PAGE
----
Can the police strip-search a woman who has been arrested for a minor traffic violation? Can a magazine publish an embarrassing photo of you without your permission? Does your boss have the right to read your email? Can a company monitor its employees' off-the-job lifestyles--and fire those who drink, smoke, or live with a partner of the same sex? Although the word privacy does not appear in the Constitution, most of us believe that we have an inalienable right to be left alone. Yet in arenas that range from the battlefield of abortion to the information highway, privacy is under siege. In this eye-opening and sometimes hair-raising book, Alderman and Kennedy survey hundreds of recent cases in which ordinary citizens have come up against the intrusions of government, businesses, the news media, and their own neighbors. At once shocking and instructive, up-to-date and rich in historical perspective, The Right to Private is an invaluable guide to one of the most charged issues of our time.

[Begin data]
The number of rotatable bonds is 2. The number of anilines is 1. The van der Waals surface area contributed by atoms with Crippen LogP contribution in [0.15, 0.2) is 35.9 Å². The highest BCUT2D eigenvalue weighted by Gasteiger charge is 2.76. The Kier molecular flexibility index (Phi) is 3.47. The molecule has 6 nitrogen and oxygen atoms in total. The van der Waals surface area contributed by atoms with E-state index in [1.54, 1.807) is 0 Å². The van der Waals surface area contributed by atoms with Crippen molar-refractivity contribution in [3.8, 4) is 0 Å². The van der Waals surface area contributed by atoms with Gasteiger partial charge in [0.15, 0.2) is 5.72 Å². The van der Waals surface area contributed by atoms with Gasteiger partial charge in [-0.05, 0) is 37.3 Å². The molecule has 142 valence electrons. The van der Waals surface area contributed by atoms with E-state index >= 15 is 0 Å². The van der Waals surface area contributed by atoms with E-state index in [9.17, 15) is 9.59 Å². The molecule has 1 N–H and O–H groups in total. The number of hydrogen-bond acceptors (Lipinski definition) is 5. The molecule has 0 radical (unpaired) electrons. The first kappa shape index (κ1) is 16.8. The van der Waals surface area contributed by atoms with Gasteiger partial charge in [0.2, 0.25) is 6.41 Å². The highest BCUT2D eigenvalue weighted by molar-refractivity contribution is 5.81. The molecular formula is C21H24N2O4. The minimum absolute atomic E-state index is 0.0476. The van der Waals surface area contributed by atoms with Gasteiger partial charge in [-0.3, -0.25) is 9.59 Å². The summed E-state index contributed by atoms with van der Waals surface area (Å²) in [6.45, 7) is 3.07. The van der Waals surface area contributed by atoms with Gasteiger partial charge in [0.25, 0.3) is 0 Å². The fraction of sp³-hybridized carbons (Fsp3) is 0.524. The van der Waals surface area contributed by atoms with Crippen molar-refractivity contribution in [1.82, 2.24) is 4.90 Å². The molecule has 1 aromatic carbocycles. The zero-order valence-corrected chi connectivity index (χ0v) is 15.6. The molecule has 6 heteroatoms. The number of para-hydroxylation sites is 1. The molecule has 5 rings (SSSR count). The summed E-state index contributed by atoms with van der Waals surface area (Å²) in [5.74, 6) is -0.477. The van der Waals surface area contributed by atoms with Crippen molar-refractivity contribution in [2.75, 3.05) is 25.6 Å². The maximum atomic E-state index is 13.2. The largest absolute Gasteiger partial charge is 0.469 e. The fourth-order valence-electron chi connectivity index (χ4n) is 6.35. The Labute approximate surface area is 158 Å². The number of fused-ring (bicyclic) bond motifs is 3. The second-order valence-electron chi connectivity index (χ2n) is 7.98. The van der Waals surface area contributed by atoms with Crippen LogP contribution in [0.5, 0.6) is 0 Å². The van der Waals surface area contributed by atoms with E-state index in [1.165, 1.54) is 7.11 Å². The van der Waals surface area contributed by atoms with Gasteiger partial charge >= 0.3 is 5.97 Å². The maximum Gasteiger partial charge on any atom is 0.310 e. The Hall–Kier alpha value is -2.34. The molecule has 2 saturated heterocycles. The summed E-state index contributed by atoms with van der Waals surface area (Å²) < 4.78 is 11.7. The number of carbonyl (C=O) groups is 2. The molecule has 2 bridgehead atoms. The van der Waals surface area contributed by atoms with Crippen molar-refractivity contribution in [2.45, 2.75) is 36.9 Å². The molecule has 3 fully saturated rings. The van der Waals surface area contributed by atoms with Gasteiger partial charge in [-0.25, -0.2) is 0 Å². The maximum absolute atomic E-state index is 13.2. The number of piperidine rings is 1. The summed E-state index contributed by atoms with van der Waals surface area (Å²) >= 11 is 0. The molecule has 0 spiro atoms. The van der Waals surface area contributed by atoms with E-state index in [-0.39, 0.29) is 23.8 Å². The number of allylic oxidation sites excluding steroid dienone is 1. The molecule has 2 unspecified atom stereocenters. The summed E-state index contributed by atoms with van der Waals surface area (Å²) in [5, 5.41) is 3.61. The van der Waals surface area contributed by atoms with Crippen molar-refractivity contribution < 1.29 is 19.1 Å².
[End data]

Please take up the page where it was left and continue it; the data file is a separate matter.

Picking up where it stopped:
Anyone hoping to understand the sometimes precarious state of privacy in modern America should start by reading this book. --Washington Post Book World
Skillfully weaves together unfamiliar, dramatic case histories...a book with impressive breadth. --Time